Report to the 71th General Assembly

Charleston, South Carolina

October 2 – 6, 2015

This period will go down as one of the darkest in the history of Costa Rican journalism, largely due to a disastrous initiative in early 2015 by the Ministry of Science and Technology (MICIT) of the administration of President Luis Guillermo Solís. The ministry was pursuing a new Law on Radio and Television that was rife with provisions harmful to private enterprise and press freedom.

The ministry distributed a "background paper for discussion," which triggered an adverse reaction from the media and led to a meeting between President Solís and officers of the IAPA. The initiative would have empowered the ministry to monitor and regulate the granting of frequencies; would have declared a company to be "hoarding" if it were to own 30% of all television frequencies and 20% of all radio frequencies; would have issued regulations governing media content — including advertising — under the pretext of combating activities such as pornography; and would have granted the executive branch the power to allocate, at its discretion, 30% of all radio frequencies to regional and communal entities.

In the end, the government called off the project. The minister and the official who authored the plan were dismissed, and President Solís gave his assurance that any further initiative would uphold the government's obligations related to press freedom.

However, the government has prepared three other initiatives that could include some of the measures that were part of the canceled initiative.

One would decriminalize the work of journalists, leaving open the possibility of high-priced civil lawsuits that are already permitted under current laws.

Another would legalize community radio stations, many of which — as seen in other countries — are designed to promote the government's political initiatives.

A third initiative would regulate government advertising, but with the risk that this advertising could be placed in accordance with political, rather than technical, criteria. This would favor state-owned media outlets or those outlets that are friendly to the current administration.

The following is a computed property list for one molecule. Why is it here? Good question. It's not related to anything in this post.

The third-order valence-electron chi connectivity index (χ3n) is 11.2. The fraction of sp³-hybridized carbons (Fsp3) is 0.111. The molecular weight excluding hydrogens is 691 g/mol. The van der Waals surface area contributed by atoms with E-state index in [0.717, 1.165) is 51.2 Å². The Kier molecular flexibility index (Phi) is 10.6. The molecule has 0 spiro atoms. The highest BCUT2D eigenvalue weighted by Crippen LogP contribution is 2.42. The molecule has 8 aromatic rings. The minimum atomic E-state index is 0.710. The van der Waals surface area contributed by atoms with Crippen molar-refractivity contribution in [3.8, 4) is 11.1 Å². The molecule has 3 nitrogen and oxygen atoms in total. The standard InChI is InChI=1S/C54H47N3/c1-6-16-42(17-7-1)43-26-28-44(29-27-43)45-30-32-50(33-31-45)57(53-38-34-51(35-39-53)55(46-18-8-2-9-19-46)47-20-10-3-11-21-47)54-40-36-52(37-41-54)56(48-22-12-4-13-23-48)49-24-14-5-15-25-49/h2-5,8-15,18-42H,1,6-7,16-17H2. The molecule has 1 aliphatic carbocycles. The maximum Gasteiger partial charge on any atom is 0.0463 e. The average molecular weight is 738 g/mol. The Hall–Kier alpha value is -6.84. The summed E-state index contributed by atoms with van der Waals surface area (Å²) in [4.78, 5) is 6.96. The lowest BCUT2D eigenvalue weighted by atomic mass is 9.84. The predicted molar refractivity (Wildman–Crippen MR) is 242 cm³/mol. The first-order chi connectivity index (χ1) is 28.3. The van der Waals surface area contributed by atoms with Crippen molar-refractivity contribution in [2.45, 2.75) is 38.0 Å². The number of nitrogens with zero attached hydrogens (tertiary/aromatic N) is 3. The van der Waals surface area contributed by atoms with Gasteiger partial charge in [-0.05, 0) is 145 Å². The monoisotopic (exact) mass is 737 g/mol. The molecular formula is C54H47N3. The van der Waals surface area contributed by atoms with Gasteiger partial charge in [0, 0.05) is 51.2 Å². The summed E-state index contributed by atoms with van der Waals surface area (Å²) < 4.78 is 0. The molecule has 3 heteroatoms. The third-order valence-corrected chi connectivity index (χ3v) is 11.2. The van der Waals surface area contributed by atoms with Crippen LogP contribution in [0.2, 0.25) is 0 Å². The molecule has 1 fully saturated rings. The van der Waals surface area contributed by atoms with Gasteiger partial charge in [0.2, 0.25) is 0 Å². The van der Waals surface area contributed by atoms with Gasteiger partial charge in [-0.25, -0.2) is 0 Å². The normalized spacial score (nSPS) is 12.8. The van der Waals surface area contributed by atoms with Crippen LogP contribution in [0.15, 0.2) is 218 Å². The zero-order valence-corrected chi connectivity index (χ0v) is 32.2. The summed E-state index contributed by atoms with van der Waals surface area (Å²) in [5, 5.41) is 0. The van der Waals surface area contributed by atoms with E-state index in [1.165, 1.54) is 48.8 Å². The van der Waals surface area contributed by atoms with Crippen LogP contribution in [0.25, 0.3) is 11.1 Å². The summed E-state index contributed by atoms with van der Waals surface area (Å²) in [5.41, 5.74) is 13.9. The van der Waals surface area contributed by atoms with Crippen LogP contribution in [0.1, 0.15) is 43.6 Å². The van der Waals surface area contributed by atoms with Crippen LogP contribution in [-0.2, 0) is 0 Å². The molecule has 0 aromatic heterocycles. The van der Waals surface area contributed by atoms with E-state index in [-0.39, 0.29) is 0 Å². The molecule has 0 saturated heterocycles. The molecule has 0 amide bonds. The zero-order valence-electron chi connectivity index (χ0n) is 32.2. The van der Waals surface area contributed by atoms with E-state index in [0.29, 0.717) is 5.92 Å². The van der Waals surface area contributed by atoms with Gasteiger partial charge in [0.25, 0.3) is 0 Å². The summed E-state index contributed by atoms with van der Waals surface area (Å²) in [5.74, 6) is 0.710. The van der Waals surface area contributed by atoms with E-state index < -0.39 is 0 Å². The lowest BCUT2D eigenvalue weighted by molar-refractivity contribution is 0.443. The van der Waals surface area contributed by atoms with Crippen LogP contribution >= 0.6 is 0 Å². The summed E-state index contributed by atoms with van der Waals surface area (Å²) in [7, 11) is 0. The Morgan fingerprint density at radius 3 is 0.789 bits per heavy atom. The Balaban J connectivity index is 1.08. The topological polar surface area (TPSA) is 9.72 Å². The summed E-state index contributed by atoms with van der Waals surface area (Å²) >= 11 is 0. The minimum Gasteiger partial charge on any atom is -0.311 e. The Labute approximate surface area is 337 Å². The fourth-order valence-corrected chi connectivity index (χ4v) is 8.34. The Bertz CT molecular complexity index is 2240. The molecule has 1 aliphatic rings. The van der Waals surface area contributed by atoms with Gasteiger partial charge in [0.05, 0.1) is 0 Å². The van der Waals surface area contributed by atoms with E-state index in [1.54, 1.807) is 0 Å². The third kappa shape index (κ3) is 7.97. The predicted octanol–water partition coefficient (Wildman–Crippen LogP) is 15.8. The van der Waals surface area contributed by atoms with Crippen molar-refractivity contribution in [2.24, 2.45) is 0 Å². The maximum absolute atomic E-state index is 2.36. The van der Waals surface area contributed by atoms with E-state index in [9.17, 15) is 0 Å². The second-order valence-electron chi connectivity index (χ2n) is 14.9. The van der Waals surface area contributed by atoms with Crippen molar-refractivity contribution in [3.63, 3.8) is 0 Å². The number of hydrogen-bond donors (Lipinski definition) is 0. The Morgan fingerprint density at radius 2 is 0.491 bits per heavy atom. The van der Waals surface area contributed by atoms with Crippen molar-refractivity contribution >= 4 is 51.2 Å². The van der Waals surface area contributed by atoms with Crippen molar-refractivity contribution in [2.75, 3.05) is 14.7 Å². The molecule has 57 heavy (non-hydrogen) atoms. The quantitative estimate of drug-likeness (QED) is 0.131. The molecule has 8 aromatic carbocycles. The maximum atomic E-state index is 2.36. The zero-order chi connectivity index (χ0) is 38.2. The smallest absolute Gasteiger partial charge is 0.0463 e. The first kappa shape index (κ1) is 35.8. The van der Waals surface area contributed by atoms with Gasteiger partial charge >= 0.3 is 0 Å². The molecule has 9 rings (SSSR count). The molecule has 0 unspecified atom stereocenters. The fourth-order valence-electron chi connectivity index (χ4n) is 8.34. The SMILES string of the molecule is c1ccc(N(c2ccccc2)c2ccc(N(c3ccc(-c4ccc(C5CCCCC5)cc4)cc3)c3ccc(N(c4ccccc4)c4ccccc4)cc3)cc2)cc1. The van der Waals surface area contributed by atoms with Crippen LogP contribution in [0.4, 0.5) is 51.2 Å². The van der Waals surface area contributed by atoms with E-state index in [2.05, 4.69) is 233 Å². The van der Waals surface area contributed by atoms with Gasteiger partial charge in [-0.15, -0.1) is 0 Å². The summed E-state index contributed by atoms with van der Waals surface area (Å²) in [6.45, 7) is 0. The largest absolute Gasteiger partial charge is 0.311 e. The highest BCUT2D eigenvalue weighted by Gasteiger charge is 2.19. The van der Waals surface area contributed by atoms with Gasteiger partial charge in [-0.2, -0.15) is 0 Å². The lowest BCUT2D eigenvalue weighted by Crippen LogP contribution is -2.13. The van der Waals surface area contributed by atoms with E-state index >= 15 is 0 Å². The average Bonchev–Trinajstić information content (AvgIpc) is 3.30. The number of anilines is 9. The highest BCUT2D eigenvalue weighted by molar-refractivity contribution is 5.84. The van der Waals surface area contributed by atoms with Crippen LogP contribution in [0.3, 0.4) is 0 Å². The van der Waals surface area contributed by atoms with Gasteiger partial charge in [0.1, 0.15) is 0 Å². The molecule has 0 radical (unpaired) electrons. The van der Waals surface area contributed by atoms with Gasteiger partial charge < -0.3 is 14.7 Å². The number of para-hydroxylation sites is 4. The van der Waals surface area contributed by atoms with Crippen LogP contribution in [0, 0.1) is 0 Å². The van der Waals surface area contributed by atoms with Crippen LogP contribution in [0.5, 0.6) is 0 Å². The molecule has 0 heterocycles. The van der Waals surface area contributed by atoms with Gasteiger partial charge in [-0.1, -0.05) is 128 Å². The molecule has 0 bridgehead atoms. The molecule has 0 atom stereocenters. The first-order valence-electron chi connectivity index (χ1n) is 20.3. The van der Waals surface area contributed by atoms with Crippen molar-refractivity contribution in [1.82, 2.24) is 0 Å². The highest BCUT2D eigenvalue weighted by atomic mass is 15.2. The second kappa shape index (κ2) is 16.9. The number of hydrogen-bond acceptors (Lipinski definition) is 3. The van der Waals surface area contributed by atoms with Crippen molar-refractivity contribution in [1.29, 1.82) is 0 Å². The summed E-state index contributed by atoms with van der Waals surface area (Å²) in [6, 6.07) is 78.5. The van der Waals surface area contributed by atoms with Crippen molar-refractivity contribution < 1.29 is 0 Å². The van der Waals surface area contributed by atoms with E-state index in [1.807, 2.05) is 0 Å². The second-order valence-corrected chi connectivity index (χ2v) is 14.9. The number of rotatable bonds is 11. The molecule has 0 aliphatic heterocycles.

The national government has exhibited a troubling tendency to exert control over the release of public information, or to refuse to release such information altogether. The Board of Directors of the Costa Rican Social Security Fund was forced to turn over information on public-sector salaries at the request of Otto Guevara, a legislator for the Libertarian Movement, pursuant to a March 2014 ruling by the Constitutional Court, which held that public officials' salaries are public information.

This situation had caused a stir among public-sector labor unions, and the Social Security Fund used this as a pretext for refusing to release any further information to Guevara.

The Constitutional Court accepted appeals from Diario Extra and from Rolando González, a legislator for the National Liberation Party, compelling the Office of the President to release information, which it had previously withheld on the grounds that it constituted state secrets, regarding visits to the office by unidentified persons.

The press filed a claim with the Constitutional Court seeking an injunction against a ruling by the Legislative Directorate that, starting in 2014, required the media to filter all information on Congress through that body. The Constitutional Court forced the legislature to rescind this measure.

A number of attacks on journalists occurred during this period. On September 8, Fabio Chávez, president of the Internal Workers Front of the Costa Rican Electricity Institute (FIT-ICE), threatened the media during a press conference at which the "Patria Justa" organization announced plans for a general strike in October.

Some of the actions of Information Minister Mauricio Herrera have been deemed intimidating, intrusive, and hindering to the work of journalists. On September 24, Diario Extra summarized these actions as follows: "Refusing to open the floor to reporters at press conferences; refusing interviews; interrupting and restricting meetings that he deems uncomfortable; numerous calls to journalists and media executives by the minister and by press officer Stephanie González in attempts to change headlines and content, and leveling accusations against reporters when stories are unfavorable to the government."

Herrera tried to excuse his behavior by arguing that he had only intended to "clarify information." His actions were met with criticism from media executives and triggered to a heated debate in the Legislative Assembly, where he had gone to render accounts. The legislators decided to have him appear before the Human Rights Committee, whose meetings journalists are allowed to attend.